"(Whiteside and Cutler) have been together for 10 years," Cutler said. "...She's basically the more feisty secretary. In some ways I can relate to Maggie with dealing with different people. She seems to be the most mentally stable in the cast."

The cast includes other characters who quickly become Whiteside's "pawns," such as Matt Bidart's Dr. Bradley.

"Dr. Bradley is a naive and well-meaning doctor guy who's written this book and wants (Whiteside) to read it, but Mr. Whiteside thinks Dr. Bradley is an idiot and uses him to get what he wants," said Bidart, a junior.

Of course, there'd hardly a play to put on without the Stanley household's upset, Whiteside, played by James Croy. Croy sits in a wheelchair while masterfully using the characters at his every beck and call.

"Everybody loves him but he's secretly a gigantic jerk," he said. "He basically ruins (the Stanleys') lives by telling their children to run away and tells their servants to get away from them. ...He's really witty and can be really mean and can be really nice when he wants to, but he doesn't want to."

Croy said he likes his retort to everything and enjoys how it was written.

Michelle Bidart, a parent volunteer and the mother of two student actors, Matt and Katie, said the cast has worked hard since September to put the production together. She said some of the 1930s humor, however, may be lost on some of the students who attend.

The cast also included student technical crew members who learned about make-up and costumes in the process, borrowing some of the characters' clothing from Truckee Meadows Community College and showing thriftiness in other ways.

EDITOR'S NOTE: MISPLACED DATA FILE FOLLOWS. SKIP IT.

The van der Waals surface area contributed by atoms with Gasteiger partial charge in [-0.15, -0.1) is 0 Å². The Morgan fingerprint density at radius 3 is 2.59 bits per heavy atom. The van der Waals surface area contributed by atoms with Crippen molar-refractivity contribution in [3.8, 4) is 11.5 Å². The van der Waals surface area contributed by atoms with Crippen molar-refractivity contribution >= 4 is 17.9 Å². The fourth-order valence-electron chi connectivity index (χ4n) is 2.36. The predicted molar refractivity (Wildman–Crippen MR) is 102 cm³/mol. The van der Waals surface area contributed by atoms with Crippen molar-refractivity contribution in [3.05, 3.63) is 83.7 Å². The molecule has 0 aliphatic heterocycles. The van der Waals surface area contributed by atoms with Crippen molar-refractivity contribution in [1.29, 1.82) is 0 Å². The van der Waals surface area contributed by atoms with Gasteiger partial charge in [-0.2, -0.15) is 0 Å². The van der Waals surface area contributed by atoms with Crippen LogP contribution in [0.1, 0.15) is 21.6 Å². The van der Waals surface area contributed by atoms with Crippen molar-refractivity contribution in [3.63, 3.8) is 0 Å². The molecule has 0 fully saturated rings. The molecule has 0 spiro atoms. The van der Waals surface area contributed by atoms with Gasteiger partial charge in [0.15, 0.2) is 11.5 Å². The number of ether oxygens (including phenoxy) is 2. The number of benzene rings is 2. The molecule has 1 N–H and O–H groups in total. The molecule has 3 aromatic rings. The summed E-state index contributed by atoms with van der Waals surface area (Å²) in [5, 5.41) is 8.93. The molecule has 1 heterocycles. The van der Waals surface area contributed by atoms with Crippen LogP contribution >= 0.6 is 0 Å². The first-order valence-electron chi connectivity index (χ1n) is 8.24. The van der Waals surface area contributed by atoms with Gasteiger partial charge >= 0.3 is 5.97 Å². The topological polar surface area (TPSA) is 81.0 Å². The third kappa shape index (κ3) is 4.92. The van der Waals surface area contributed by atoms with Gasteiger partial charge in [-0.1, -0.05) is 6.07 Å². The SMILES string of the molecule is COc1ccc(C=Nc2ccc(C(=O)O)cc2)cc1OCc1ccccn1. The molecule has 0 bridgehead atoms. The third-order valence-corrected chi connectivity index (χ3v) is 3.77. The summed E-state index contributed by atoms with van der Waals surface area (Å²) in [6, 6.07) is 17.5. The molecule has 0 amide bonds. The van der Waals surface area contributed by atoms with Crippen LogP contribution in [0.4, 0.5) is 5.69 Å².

"I think we keep Savers in business," said Katie Bidart, a freshman who plays June Stanley in the production.

The play's director is Spanish Springs drama teacher Sara Bogard, an experienced artist with her own dance company in Reno called A Wing and a Prayer. She's watched the kids go from being a little nervous to showing excitement about the performances.

"When I first started, they were afraid to do character acting and make-up, graying their hair, but now they're really getting into it, so they don't mind making themselves look older," Bogard said.

The audience will also enjoy a performance of "Silent Night" by the Shaw Middle School Choir, courtesy of Shaw's choir director Heather Miley.

"We're so grateful to offer this play to the community," Bogard said.

"The Man Who Came to Dinner" is inspired by a real-life experience Hart and Kaufman had with a theater critic who launched the Marx Brothers' career but also showed the same obnoxious qualities Whiteside portrays. The play debuted in 1939 at the Music Box Theater in New York City. It was adapted for film, radio, television and as a Broadway musical, with many well-known actors throughout the years, such as Bette Davis, Jack Benny, Gregory Peck and Orson Welles starring in the different versions.

The play will be performed tonight, Friday and Saturday at 7 p.m. at the Spanish Springs High School theater. Admission is $6 for students, seniors and Washoe County School District staff and $8 for adults.